CANSO – Everyone loves a cute, cuddly kitten – or at least the idea of one – but the reality is sometimes not what you see on the millions of cute kitty videos on social media. The reality can be feral cats in a large colony which is the unhappy result of human recklessness, either through dumping unwanted pets or failing to spay and neuter their feline companions.
In 2012, a Facebook group was formed in Canso with the goal to capture and neuter many of the feral cats wondering the community. In 2015, another Facebook group was formed for a similar purpose: to care for, capture, neuter, spay, and re-home – when possible – the many feral cats in the area. At that time, four cat colonies were identified in Canso.
Last month, a colony of cats in the community became a top priority. Prior to Dec. 2020, the colony had been cared for by the owner of the property where the cats lived but, due to that resident’s poor health, the situation was no longer tenable. Since then, local volunteers have been keeping watch over the approximately 40 cats at the site and looking for permanent care and homes for this population.
Several non-profit organizations have come together to work towards a humane outcome for these animals: the Antigonish chapter of Ca-r-ma.org, the SPCA, Spay Day HRM and numerous individual volunteers.
The Journal spoke to Marlene Morell, founder of the Antigonish chapter of Cat Rescue Maritimes (Ca-r-ma.org), last Friday about this particular cat colony in Canso and what steps have been taken to remedy the situation.
Ca-r-ma had been fielding calls about this location in Canso since mid-December, Morell said. She wanted to help but the problem was a little outside of the organization’s mandate, which is a Trap Neuter Return (TNR) operation.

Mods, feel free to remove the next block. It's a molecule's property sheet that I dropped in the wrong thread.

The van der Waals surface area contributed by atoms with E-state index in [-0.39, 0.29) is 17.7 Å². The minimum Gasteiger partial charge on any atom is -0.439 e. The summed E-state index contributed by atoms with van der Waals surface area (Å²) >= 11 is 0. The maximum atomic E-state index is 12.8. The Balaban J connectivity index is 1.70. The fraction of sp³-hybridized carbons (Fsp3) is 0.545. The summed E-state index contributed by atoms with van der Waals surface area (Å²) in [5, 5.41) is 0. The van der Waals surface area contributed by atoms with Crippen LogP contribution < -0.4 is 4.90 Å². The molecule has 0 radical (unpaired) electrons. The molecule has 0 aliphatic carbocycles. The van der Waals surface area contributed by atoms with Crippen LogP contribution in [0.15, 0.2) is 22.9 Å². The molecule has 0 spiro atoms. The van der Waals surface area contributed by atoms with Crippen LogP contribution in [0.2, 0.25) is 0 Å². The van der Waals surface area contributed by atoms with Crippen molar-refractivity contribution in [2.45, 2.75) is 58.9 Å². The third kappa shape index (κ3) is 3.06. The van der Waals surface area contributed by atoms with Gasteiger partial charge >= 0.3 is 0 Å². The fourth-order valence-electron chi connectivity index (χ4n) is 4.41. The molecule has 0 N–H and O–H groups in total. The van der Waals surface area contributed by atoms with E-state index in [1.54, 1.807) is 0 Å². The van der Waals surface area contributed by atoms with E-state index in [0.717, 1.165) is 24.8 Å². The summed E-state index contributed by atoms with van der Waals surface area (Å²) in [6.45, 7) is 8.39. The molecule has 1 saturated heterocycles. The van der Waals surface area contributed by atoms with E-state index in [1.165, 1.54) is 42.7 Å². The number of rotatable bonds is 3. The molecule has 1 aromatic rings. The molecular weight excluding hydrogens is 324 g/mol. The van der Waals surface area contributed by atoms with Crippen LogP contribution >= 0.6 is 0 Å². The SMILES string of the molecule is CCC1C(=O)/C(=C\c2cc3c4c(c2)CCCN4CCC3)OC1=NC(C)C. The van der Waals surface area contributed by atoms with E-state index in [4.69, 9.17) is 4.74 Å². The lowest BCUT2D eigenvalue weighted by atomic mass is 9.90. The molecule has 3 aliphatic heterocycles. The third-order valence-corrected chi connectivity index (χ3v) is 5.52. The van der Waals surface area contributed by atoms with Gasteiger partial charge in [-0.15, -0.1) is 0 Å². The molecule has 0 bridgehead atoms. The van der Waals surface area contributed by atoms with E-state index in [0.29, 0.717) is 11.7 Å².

Morell contacted the SPCA which said they would take as many as 15 to 20 cats, but they needed to be “friendly enough to pick them up and hold them.” A condition that ruled out most of the felines in question.
Morell then turned to an organization called Spay Day located in HRM. That organization works with feral cats and has a barn program for those animals that cannot adapt to human contact.
On Jan. 6, Spay Day trapped 18 cats on the property. Of those, nine returned to Halifax with Spay Day for care and placement, while the remaining ones are under the care of Ca-r-ma Antigonish volunteers and are “not showing signs that they would make good house pets.”
Moving forward, Ca-r-ma will work to trap and care for the cats remaining in the colony. They have already began vetting the cats that were caught last week and are actively seeking barn homes for the animals.
Morell told The Journal that the response in the farming community has been excellent. Many have offered to take pairs of cats into their barns. Any cats leaving Ca-r-ma’s care will be fully vetted before being sent to their new homes.
Cooperation and sharing between organizations and volunteers is the only way this issue could be solved, Morell said. But, she noted, this situation and others like it are not inevitable. Cats don’t create colonies, people do.
“We have reports that people would have pregnant cats or cats and kittens that they didn’t want – that they would drop them on his property (in Canso),” said Morell. She understands that people may not have the money to spay or neuter their pets, but she added, “There are so many rescues in this province that are able to help you – one of them will take them.”
That being said, Morell noted that Ca-r-ma, the SPCA, Spay Day and other rescue organizations are non-profits. They are run by volunteers and in a case like this, hundreds of hours and dollars have gone into saving these cats. “This can all be prevented,” she said.
Morell also told The Journal that the sooner a cat colony is identified, spayed and neutered the better. It is easier to sustain and supply proper shelter to a small colony. Larger ones tend to interbreed and have more health issues.
In this particular instance, Morell said, “I am really happy with how it turned out.… I love helping cats that really don’t have a voice. They don’t have anybody to stand up for them.”
For more information on Ca-r-ma follow their Facebook page: ca-r-ma.org (Cat Rescue Maritimes) - Antigonish Chapter.
Lois Ann Dort, Local Journalism Initiative Reporter, Guysborough Journal